Homo sapiens' outstanding skill, compared to other species, is mental time travel, the ability to remember and to look and think ahead and make plans for contingencies. Sharot tells us that the ability to do these mental travels is located in specific brain regions. It has been observed, she says, that special brain regions in London taxi drivers shrink when they retire and don't need to keep their navigational knowledge up to speed any more. Makes me wonder if it is safe to start forgetting all the football results that I remember?
Much of the argument in the book is based on practical research, such as using brain images. Luckily I gather that the time has not yet come where a brain scanner can read your thoughts accurately.
Among the less appreciated insights in this book: people who like gardening are apparently happier than people like me. I don't do gardening. Tough luck. She doesn't say anything about cooking. That's another bad habit that I stay away from. I like to consider myself reasonably happy without gardening and cooking, but maybe I confuse `happy' with `lucky'?
Why is optimism like red wine? Obviously, a little of it is good for you, but beware not to overdose!
Same might be said for vinegar, right? I need to thank my acetic zoo pal for this recommendation!
While there is a great deal of good material in the book, there is also a lot of what feels like padding. In the first chapter, there's several pages of "intro to perception" material-including a "thatcherized" photo of a young girl that had me desperately wishing for some brain bleach-that feels like could have been summed up much more quickly.
In general, the feeling I got was that there was enough here for a great article or two, but not quite enough to justify its inflation to book length.
In addition, some of the references to current events don't seem particularly apt. Early on, Sharot enthuses that some believe optimism might be a curiously American invention, "a by-product of Barack Obama's imagination." Huh? Before 2008 no one in America was optimistic? She hinges an entire chapter on "when private optimism meets public despair" on just how incredibly awesome the president is; his election apparently set an unprecedented wave of optimism sweeping over the nation despite dire economic circumstances. It gets scary when she compares listening to an Obama speech to holding a baby, patting a dog, or having sex, telling us that hearing him speak triggers a feeling called "elevation" that erases cynicism and generates hope. And the Coca Cola Corporation would like to teach the world to sing, I'm sure. Sharot doesn't mention "I'm going to lead you to a better future, just trust me" is a theme presidents from Reagan to FDR have sounded before; its something every politician who wants to get elected is going to tell you, no matter where they stand on the political spectrum. It seems willfully naive to believe that any politician, no matter how well-packaged, is that much different from the thousands of others who have come before. Also, her use of Lance Armstrong as a case study in the power of optimism seems a bit off, in light of the doping allegations that continue to surround him. For someone who has a psychology background, Sharot seems to take an awful lot at face value.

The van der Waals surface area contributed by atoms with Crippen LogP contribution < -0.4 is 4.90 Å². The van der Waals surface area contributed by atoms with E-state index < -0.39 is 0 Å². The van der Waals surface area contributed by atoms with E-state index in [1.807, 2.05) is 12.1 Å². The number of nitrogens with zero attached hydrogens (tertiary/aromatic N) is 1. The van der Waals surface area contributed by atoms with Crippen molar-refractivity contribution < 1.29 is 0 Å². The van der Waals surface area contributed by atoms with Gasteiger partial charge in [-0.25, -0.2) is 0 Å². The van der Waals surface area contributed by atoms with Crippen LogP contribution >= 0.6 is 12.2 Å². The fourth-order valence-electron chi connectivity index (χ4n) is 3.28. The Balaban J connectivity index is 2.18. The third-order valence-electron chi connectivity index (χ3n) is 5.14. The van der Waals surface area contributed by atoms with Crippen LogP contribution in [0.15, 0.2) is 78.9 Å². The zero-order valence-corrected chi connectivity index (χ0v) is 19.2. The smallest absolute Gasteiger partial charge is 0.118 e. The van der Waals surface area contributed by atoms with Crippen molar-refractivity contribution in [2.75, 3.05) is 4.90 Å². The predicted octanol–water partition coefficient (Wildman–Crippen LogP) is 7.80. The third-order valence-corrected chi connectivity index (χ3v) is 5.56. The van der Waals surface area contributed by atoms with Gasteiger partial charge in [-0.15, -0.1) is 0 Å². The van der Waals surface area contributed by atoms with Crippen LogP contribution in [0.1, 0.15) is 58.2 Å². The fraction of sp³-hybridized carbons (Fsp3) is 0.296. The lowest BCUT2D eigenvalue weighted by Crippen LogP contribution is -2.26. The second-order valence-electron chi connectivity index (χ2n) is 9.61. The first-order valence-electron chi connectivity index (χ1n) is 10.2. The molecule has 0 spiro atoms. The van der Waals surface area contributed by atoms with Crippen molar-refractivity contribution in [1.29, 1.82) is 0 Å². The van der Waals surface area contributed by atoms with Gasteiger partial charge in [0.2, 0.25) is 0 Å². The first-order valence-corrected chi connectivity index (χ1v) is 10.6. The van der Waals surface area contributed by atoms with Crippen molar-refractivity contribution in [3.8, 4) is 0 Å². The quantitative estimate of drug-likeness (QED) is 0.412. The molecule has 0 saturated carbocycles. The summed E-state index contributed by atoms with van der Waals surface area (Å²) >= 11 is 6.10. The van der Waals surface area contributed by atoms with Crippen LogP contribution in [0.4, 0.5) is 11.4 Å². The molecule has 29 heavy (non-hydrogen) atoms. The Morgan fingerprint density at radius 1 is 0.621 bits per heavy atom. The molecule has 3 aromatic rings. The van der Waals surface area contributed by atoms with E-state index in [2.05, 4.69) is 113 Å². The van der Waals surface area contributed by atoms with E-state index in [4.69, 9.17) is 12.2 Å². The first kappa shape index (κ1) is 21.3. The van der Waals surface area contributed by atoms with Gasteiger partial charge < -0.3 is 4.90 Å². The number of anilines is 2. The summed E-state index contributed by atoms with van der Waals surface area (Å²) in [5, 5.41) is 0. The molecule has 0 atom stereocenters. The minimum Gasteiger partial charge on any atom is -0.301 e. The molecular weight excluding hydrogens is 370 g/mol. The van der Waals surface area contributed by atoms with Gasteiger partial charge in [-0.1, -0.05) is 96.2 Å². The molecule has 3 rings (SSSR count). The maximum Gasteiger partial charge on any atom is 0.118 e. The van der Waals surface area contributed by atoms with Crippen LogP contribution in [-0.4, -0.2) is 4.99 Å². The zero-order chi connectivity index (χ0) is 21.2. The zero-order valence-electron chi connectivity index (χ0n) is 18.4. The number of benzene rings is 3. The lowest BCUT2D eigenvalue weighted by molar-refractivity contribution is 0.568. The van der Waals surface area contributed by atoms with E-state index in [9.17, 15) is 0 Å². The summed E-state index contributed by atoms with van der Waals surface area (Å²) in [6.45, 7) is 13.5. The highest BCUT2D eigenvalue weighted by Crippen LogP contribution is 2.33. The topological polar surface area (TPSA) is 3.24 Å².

There are some really interesting implications of Sharot's thesis-that the human brain is conditioned to take an irrationally rosy view of the future-for the study of gambling. Mercantile or commercial casino games are, almost without exception, negative expectation games where the player is sure, over time, to lose to the house. Yet they have not lost their appeal. Could this be because most people assume that, like getting cancer or losing one's job, sevening out is something that will happen to other people, but not to them? Intuitively, that seems like a reasonable assumption. I'd really like to see neuroscientists like Sharot look more deeply into how gambling fits in to the optimism equation.
In short, THE OPTIMISM BIAS has some genuinely thought-provoking material and offers a nice window into the author's interesting work, but disappoints as a book. Still, I'm hopeful that future writing from Sharot will be a little more on-point and help the general public better understand her work into the mechanisms of hope.
Sharot wisely anticipates that her audience will resist the notion that the human brain is pre-wired to have a flawed perception of the world. As a result, she introduces the book with objective evidence that, even when operating normally, people's brains sometimes play tricks on them. She cites examples including (1) the sometimes-fatal spatial disorientation that can be experienced by airplane pilots who lack normal visual environmental cues, and (2) certain optical illusions whose "brain tricks" can be made readily apparent to persons experiencing them. Tarot then describes various "cognitive illusions," of which she claims the optimism bias is one. It is on account of the optimism bias' status as a cognitive illusion that people typically remain unaware of, and will deny, their own excessive optimism, even while observing such a bias in others.
Sharot goes on to support her first proposition, regarding the general human tendency toward excessive optimism, with the results of psychological research. For example, she describes certain psychological studies that support the existence of a "superiority illusion" - the phenomenon that most people believe that they are better than average, when, as a practical matter, it is impossible for most people to be so. Further evidence is found in studies demonstrating that people who initially rate two potential outcomes as equally desirable will, after having been called upon to choose between the two outcomes, subsequently unwittingly report a preference for the outcome they have chosen. Both cases are characterized by the tendency of the study participants to adopt an inordinately rosy view of their own situations or futures.